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Claude Almansi

Murdoch-Owned Wireless Generation's Contract Should Be Scratched, Teachers' Union Leade... - 0 views

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    Joy Resmovits Aug. 5, 2011 ""We have become increasingly concerned with the proposed contract," Michael Mulgrew and Richard Iannuzzi, who respectively head New York City's and the state's teachers' unions, wrote in the note. The letter is addressed to New York State Board of Regents Chancellor Merryl Tisch, state Commissioner of Education John King, Jr., and copied to State Comptroller Tom DiNapoli. "It is especially troubling that Wireless Generation will be tasked with creating a centralized student database for personal information even as its parent company, News Corporation, stands accused of engaging in illegal news gathering tactics, including the hacking of private voicemail accounts," the letter reads. Murdoch acquired 90 percent of Wireless Generation for about $360 million last November. At the time of the acquisition, Murdoch said he saw K-12 education as a "$500 billion sector." Murdoch's first general move in the education sector had come just a few weeks earlier, when he tapped Joel Klein, then the chancellor of New York City's schools, to lead his education ventures. The Wireless Generation contracts were approved while Klein still ran the district, leading to speculation about the chancellor's intentions."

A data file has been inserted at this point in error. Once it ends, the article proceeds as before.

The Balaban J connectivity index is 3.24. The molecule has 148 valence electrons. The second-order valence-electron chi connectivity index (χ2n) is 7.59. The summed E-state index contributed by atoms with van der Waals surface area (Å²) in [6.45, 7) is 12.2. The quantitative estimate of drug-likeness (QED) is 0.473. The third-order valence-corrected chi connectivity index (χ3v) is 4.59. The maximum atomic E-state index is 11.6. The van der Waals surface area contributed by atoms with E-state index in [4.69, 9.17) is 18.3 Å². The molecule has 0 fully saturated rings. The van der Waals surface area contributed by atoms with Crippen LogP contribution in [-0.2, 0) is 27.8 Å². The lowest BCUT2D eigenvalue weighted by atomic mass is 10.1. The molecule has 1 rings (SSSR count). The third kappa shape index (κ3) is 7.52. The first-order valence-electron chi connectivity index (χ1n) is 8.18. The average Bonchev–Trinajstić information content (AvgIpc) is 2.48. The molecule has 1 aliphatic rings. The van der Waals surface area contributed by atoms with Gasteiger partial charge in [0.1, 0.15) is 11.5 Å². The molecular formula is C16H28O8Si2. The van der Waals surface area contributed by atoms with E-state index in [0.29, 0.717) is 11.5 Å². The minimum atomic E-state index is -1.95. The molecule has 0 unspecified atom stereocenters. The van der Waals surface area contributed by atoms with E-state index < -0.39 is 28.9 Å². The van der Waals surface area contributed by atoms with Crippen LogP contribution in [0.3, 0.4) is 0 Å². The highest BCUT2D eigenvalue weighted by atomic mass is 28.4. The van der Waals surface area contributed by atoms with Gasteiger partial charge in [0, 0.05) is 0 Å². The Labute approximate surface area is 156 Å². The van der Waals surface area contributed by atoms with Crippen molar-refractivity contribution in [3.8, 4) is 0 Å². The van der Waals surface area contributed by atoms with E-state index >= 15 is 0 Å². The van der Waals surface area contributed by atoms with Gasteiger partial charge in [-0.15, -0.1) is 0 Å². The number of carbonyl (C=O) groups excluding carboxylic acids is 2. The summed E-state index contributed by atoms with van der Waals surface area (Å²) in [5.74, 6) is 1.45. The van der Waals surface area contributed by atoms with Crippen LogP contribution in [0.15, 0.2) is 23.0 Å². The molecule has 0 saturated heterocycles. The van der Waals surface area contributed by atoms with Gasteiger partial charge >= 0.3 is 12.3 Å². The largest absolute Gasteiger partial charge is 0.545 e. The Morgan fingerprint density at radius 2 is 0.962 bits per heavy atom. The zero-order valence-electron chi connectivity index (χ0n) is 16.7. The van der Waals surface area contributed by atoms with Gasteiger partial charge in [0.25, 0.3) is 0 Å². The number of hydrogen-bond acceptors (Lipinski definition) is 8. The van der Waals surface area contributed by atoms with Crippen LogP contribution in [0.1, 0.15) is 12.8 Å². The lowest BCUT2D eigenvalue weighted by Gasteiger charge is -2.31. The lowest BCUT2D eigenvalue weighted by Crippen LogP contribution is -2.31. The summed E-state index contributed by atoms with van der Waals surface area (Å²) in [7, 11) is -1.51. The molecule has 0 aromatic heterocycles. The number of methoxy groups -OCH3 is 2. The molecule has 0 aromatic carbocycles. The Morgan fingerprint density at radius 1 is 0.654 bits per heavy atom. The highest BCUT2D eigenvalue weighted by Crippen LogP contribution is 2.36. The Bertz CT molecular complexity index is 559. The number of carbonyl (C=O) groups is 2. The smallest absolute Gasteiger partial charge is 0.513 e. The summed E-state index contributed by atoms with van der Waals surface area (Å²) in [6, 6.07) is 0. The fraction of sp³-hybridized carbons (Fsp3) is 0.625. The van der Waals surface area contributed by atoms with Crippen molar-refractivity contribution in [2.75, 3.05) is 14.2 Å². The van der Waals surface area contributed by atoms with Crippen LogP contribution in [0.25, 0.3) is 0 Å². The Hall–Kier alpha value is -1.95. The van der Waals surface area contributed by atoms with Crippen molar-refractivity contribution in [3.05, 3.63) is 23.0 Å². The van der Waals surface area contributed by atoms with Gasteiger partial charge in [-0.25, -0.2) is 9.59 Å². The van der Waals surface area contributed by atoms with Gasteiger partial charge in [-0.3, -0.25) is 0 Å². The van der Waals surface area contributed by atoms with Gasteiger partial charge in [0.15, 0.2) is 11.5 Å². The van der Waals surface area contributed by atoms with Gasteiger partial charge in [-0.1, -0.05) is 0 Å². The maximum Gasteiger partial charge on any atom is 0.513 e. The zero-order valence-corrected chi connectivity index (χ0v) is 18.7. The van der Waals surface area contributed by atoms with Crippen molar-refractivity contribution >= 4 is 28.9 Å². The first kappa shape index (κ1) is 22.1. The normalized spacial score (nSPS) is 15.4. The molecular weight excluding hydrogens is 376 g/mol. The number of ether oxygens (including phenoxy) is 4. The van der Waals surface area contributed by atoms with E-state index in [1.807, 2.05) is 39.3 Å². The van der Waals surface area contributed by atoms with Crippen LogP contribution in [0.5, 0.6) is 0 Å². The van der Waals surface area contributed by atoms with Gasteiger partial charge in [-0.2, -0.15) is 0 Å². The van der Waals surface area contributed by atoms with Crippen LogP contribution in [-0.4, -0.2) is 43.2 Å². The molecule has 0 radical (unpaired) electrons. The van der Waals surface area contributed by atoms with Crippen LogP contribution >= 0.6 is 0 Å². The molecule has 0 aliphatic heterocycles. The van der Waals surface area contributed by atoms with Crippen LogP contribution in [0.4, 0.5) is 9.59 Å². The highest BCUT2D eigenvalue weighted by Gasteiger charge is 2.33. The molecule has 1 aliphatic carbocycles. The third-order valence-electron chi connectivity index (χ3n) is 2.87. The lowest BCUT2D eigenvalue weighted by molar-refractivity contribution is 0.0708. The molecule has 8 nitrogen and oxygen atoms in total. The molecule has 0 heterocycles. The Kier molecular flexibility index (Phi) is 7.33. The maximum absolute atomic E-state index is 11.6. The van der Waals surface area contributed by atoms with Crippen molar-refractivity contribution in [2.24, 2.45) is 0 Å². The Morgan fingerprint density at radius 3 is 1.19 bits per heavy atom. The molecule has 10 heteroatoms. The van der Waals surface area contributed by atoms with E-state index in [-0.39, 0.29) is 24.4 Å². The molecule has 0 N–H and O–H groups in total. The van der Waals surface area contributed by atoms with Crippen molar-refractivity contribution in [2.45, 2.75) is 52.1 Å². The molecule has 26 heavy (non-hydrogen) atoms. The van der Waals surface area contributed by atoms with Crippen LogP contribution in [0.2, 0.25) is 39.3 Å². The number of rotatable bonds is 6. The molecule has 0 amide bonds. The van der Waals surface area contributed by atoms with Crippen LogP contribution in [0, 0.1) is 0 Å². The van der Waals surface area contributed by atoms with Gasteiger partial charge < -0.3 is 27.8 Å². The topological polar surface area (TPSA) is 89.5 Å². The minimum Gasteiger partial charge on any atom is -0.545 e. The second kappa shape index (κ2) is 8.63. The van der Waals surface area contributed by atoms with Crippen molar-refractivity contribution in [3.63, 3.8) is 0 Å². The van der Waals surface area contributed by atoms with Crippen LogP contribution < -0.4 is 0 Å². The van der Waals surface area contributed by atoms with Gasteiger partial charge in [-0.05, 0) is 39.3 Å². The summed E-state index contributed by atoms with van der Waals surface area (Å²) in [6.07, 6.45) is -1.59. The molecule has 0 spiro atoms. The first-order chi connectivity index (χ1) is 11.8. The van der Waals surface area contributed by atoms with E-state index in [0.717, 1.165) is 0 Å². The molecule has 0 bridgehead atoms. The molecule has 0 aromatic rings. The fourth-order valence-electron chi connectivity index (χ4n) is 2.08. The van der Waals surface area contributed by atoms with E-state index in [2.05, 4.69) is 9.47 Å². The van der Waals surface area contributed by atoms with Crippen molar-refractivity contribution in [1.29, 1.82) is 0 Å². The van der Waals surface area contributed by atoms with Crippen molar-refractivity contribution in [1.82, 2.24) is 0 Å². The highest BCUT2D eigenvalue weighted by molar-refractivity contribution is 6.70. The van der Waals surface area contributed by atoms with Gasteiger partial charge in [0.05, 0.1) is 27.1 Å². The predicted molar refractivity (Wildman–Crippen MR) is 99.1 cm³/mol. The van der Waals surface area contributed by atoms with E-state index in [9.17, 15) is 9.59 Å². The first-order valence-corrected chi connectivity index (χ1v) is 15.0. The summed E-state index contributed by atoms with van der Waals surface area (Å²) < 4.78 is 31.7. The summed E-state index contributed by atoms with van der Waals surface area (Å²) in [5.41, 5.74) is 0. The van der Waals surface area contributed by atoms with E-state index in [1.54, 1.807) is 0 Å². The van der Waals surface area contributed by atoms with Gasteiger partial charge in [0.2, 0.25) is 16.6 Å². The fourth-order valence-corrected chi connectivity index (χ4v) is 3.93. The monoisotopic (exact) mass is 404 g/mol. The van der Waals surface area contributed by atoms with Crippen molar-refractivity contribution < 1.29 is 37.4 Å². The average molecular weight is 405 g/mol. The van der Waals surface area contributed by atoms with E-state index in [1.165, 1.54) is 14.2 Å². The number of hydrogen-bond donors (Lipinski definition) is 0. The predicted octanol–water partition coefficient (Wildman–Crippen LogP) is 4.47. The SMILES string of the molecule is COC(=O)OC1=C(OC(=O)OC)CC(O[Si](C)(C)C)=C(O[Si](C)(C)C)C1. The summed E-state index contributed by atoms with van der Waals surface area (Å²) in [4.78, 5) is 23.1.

Claude Almansi

Harvard's Privacy Meltdown - Technology - The Chronicle of Higher Education - 1 views

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    "By Marc Parry July 10, 2011 In 2006, Harvard sociologists struck a mother lode of social-science data, offering a new way to answer big questions about how race and cultural tastes affect relationships. The source: some 1,700 Facebook profiles, downloaded from an entire class of students at an "anonymous" university, that could reveal how friendships and interests evolve over time. It was the kind of collection that hundreds of scholars would find interesting. And in 2008, the Harvard team began to realize that potential by publicly releasing part of its archive. But today the data-sharing venture has collapsed. The Facebook archive is more like plutonium than gold-its contents yanked offline, its future release uncertain, its creators scolded by some scholars for downloading the profiles without students' knowledge and for failing to protect their privacy. Those students have been identified as Harvard College's Class of 2009."
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